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This in-depth guide to Japan explores the key trends in grocery retail and the growth strategies of the leading retailers in the country.
The four largest grocery retailers in Asia are 7&i Holdings, FamilyMart UNY, Aeon and Lawson, we reviewed their five year growth forecasts, strategic priorities and latest developments.
We round up the latest trading updates and news for Japan's four largest retailers, Seven & i Holdings, FamilyMart UNY, Lawson and AEON.
The Aeon Group, one of Japan's largest retailers, is to launch a network of smart stores that are capable of anticipating what customers are most likely to buy when they enter the store.
Facial recognition is widely used in China, mostly in cashless payment. Whereas in Aeon China’s smart stores, it is to be used to recognise shoppers upon entry. This then triggers personalised product recommendations and digital coupons to be displayed on shoppers’ smartphones, based on shoppers’ shopping habits and digital payment history. This approach has the benefit of resulting in good redemption rate, which will in turn drive same store sales.
EPOS (electronic point of sale) data will also be used for automatic inventory management to make sure products are in stock. To further keep the costs down, all checkout counters are unmanned.
The retailer plans to convert 80 of its outlets in China into smart stores over the next few years.
The group is to set up Aeon Digital Management Centre this month in Hangzhou, where Alibaba’s HQ is also based. The centre is dedicated to the development of the technologies needed for the smart stores. Meanwhile, Aeon is planning an online supermarket and a cross-border ecommerce platform to be launched in China this year.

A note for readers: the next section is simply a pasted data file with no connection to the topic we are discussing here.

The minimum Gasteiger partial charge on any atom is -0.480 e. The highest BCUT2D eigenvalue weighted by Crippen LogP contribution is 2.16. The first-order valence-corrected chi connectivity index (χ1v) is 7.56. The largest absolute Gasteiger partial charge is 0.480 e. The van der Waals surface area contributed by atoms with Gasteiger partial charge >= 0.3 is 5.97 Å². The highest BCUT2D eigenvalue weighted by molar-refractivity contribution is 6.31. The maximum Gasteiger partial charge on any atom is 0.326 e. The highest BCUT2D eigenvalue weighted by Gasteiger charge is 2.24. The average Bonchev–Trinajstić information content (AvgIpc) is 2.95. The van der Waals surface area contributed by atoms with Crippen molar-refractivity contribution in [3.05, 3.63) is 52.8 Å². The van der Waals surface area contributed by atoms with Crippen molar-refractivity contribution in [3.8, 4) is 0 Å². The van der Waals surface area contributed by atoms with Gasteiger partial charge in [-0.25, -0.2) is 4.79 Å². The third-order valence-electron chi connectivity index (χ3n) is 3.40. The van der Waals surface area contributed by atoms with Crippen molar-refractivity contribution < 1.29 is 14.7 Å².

Data generated from these digital operations will increase the retailer’s expertise and capabilities to compete in China, a breeding ground of technology-driven retail businesses.
Aeon also has plans to bring the smart store concept to its stores in Japan and South East Asia.
Keep up-to-date with the latest retail developments from Asia.
South Korea’s food manufacturing conglomerate Daesang Group is to sell its remaining stake in the convenience store chain, Ministop Korea, to its Japanese partner Aeon.
Daesang and Aeon are finalising the terms of the deal, which is estimated at US$80m. Both parties aim to complete the sale within March.
Aeon currently owns 76.06% Ministop Korea, Daesang 20% and Japan’s Mitsubishi the remaining 3.94%. Aeon’s ownership would reach 96.06% after Daesang entirely exits from the convenience store industry.
Daesang formed Ministop Korea with Aeon Group in 1997. It sold 55% stake plus management right to Aeon Group in 2003. Aeon Group had attempted to sell Ministop Korea in 2018. The sale process was suspended in January 2019 due to the disagreement over the sale price with shortlisted contenders including two Korean retail giants Lotte Group and Shinsegae Group.